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Safety Leadership: The art of the message

October 1, 2012

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Editor’s Note: Creating a dialogue, keeping the focus, asking the right questions – achieving and sustaining an injury-free workplace demands strong leadership. Throughout 2012 in Safety+Health, experts from Ojai, CA-based consulting firm BST will share their point of view on what leaders need to know to guide their organizations to achieve world-class safety performance.

By Kristen Bell

It was a bold idea. But the words weren’t what caught people’s attention. O’Neill made safety the primary measure of leadership performance. Accountants were told not to equate finances with people. For managers, there would be no excuses for poor safety – even budget. If something was a hazard, it was to be fixed, period. O’Neill gave labor leaders his home phone number and told them to call day or night if managers were not living up to these expectations.

When a worker called late one evening about the hazards of a conveyer belt that had been broken for three days, O’Neill was on the phone with the plant’s manager the same night. That conveyer belt was back online by 5 a.m. As O’Neill later recounted, that was when people knew he “meant it.”

You don’t have to be the CEO of a Fortune 500 company to recognize the power of a good message. When you lead, your words and actions send a message about what is important. The difficulty is getting your idea across in a clear and compelling way. O’Neill’s tenure is still remembered today not because he articulated an idea, but because he showed people what that idea looked like.

Creating our story

An effective safety message is really a story. It’s a way of helping people rethink what safety is. To tell that story, every leader needs his or her own answer to the question: “Why is safety important to me?” For some leaders, that story comes from seeing someone seriously hurt or killed on the job, or from experiencing a close call themselves. For others, it comes from a deeply rooted conviction developed over many years. There are a number of ways to find or develop your own story. For example: Looking at your own experience with safety, visiting an employee in the hospital and asking him to share his story, or setting aside five minutes a day to find a new reason why safety is important to you.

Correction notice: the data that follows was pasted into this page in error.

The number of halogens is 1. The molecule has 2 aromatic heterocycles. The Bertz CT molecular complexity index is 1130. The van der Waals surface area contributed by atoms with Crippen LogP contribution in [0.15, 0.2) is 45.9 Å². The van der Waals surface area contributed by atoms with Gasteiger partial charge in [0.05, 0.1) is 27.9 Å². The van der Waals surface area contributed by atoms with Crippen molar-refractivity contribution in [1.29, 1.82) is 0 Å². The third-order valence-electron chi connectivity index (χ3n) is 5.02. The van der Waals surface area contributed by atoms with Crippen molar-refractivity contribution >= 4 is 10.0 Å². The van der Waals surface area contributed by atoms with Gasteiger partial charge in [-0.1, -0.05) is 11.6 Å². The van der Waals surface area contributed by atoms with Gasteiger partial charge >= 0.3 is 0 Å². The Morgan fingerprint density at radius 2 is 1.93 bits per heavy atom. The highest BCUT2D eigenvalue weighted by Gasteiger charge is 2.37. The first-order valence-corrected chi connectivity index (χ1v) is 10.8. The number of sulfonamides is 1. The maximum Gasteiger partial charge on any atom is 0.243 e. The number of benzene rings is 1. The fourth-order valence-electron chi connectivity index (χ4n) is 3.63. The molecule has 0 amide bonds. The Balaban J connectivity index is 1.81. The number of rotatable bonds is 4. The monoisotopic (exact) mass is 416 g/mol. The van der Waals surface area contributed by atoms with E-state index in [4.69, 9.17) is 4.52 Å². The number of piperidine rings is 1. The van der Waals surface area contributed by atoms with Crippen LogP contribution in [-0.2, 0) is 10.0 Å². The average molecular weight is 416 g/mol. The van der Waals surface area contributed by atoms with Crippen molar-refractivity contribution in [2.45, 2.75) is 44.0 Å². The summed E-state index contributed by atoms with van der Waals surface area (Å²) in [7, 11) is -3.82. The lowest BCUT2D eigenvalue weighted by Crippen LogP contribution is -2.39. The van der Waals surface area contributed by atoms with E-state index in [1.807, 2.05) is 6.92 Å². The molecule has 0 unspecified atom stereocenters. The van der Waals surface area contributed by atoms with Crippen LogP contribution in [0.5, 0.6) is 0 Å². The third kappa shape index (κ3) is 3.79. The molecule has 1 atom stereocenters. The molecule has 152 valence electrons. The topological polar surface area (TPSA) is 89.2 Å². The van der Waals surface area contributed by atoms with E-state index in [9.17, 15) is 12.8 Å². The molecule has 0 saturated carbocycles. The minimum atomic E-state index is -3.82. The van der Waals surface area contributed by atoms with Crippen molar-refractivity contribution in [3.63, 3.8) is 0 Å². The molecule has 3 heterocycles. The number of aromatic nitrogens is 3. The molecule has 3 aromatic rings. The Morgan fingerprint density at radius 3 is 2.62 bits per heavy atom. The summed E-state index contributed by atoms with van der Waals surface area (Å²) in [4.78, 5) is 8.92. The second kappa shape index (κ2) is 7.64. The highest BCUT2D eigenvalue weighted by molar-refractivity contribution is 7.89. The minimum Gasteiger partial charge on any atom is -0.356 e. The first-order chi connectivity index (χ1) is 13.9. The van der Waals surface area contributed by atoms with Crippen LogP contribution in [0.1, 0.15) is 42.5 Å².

Drawing on the principles of transformational leadership, your story becomes a way to influence, challenge, inspire and engage:

  • Let your values show. When you tell your story, start at least three sentences with the words, “I believe …” This will let people see the kind of person you are, and (hopefully) they share your values and beliefs.
  • Challenge what is “possible.” People often are limited by their own assumptions. In telling your story, include at least one question that causes people to think about safety in a new way.
  • Talk about the future. People are uplifted by positive language and real hope for a better future. When you tell your story, use positive language and include a confident message that looks ahead.
  • Help others develop their own stories. Everyone needs their own compelling reason for investing in safety, and every person is motivated differently. Work with individuals on their safety messages, helping them develop and practice their own ways to express who they are, what they value and the compelling reasons why safety is important to them.

Shared experience – story – is foundational to change. It is what makes safety personal. And it helps us remember why we do what we do.


As a vice president with BST, Kristen Bell designs and leads strategic initiatives that help reduce fatalities and injuries, strengthen safety culture, and improve overall organizational effectiveness.

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